Anyone who has attempted online dating for more than a week will know that a potential paramour’s personality will bear less resemblance to their profile than an online supermarket delivery has to the order you originally placed. - AFP
We might claim we’re not just after someone who looks hot in their picture, but we’re all as shallow as each other.
WHAT do you think are the most popular words a person could put on their online dating profile?
“Long walks”, “Glass of wine”, “Cuddles on the sofa”?
Oh, you amateur. According to data from Wired.com, which aggregated information found on OK Cupid profiles, you’re most likely to score a date if you mention surfing, yoga, the ocean or Radiohead.
With the exception of Thom Yorke and co, the locations and activities sound more like a list of shots from an advertisement for a fabulous holiday than a collection of things that an actual human being might regularly participate in.
But then, anyone who has attempted online dating for more than a week will know that a potential paramour’s personality will bear less resemblance to their profile than an online supermarket delivery has to the order you originally placed.
We might claim we’re not just after someone who looks hot in their picture, and we’re desperate to meet someone who shares our love of French New Wave cinema. However, we’re all shallow – it’s just that some of us are quite upfront about it and some attempt to give our shortcomings an intellectual spin. Loving the ocean might imply depth, but it’s often used as a shorthand for your aspirations.
Many of the most popular words and phrases seem to suggest a way of life that people dream of living, rather than an actuality. When users describe themselves, they’re describing the person they hope to become – while aiming to attract a partner who can help them become the imagined, upgraded version of themselves. The single people who really do love surfing are probably kissing each other in the water right now, or at least flirting with each other in a bar while they brush the sand from their wetsuits.
The brutal truth is that online daters care much more about the contents of their own profile than they do about the information given by the people they’re hoping to date.
The written profile becomes the ultimate selfie, a space for us to commit acts of verbal vanity. We painstakingly craft the descriptions that help us to fall in love with our own reflections, thinking awful, narcissistic things like: “If you can’t handle me at my Liz Phair-loving worst, then you can’t handle me at my Joanna Newsome-loving best.”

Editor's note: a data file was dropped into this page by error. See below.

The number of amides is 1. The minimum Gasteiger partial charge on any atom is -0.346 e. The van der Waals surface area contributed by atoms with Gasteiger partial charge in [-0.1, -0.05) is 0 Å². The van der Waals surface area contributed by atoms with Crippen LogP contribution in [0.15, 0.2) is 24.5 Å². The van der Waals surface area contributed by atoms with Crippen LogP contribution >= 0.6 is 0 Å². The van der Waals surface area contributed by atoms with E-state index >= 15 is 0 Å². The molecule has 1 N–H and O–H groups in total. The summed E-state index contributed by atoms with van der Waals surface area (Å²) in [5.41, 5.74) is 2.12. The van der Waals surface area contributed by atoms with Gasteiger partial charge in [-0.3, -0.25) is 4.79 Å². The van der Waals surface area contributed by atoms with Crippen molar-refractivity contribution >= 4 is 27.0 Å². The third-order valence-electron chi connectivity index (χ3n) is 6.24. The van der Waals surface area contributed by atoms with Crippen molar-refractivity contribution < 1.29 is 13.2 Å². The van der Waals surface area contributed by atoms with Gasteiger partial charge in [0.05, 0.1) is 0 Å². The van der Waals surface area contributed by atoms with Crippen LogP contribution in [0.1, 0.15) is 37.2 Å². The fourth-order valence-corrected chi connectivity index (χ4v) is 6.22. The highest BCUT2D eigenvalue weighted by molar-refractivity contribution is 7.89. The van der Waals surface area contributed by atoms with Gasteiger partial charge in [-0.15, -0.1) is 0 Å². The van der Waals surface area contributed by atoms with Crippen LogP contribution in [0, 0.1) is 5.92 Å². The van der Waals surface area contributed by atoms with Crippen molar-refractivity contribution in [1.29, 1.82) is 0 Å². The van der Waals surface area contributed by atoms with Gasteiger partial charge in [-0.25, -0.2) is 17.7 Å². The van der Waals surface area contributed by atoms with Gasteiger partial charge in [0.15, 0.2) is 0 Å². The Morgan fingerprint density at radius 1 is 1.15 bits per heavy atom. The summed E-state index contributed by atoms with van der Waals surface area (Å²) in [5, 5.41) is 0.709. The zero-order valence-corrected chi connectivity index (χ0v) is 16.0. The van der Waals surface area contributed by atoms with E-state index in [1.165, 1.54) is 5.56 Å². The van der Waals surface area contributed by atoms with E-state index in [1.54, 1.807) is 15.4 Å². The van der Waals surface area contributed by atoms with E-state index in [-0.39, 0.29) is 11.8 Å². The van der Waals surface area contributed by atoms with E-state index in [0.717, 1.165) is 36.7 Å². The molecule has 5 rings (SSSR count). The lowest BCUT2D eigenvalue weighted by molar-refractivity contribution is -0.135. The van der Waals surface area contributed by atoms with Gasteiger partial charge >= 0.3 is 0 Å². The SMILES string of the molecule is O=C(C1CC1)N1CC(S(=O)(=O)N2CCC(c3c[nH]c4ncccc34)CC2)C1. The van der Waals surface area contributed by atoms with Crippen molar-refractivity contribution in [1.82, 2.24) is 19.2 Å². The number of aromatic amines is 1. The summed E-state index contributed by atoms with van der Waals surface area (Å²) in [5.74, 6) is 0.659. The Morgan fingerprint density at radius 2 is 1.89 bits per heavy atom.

To Internet-date is to risk rejection, so we write perfect profiles to shore up our confidence. We might not be sure that we’re the hottest people on the website, but we can convince ourselves that we are the most interesting.
But the fact remains that a picture paints a thousand words and, as long as you look good in your photograph, you can fill the “about you” section with an extended essay about your passion for the works of cinematic auteur Michael Bay, and still get plenty of messages.
This might be why image-based dating apps like Grindr and Tinder are so popular, with the latter increasing its user base by 25% a week at the last count. It’s brutal but honest – if you don’t like the look of someone on screen, you’re probably not going to fancy them in real life, regardless of how many matching limited edition Bon Iver LPs you both profess to own.
Photographs are the most honest part of anyone’s profile. They don’t just give us the opportunity to check out the faces and bodies of our prospective matches – we can spy on their surroundings too. If someone claims to have travelled the world, we can check for evidence, and be suspicious when the photos they have posted all appear to have been taken in a car park in Reading. A picture of a person smiling cheerfully on a day out is always going to win out over a perfectly posed professional shot in which the subject looks smug.
We’re not just checking for signs of beauty, but for signs of friendliness and approachability. In that way, the Internet hasn’t changed the way we look for love. We’re still using the same criteria we used when we relied on meeting people in the pub. At least the internet gives us a chance to check that the person we’re eyeing up is single and interested before we make fools of ourselves in real life. Being single is tough, and the internet provides a buffer zone that allows us to be slightly better protected and informed than we might be if we relied on the old-fashioned channels.
Programmes like MTV’s Catfish have made us suitably suspicious of our online crushes and their Internet profiles. We know that anyone can make themselves sound too good to be true, or too compatible with you to be believable. If more sites truncated or ditched the written profile and were entirely image based, we might be more motivated to get to meet, and fall for fellow singles in real life. If you’re desperate for a description of the beauty of the ocean, you can always book a holiday on a travel site instead. – Guardian News & Media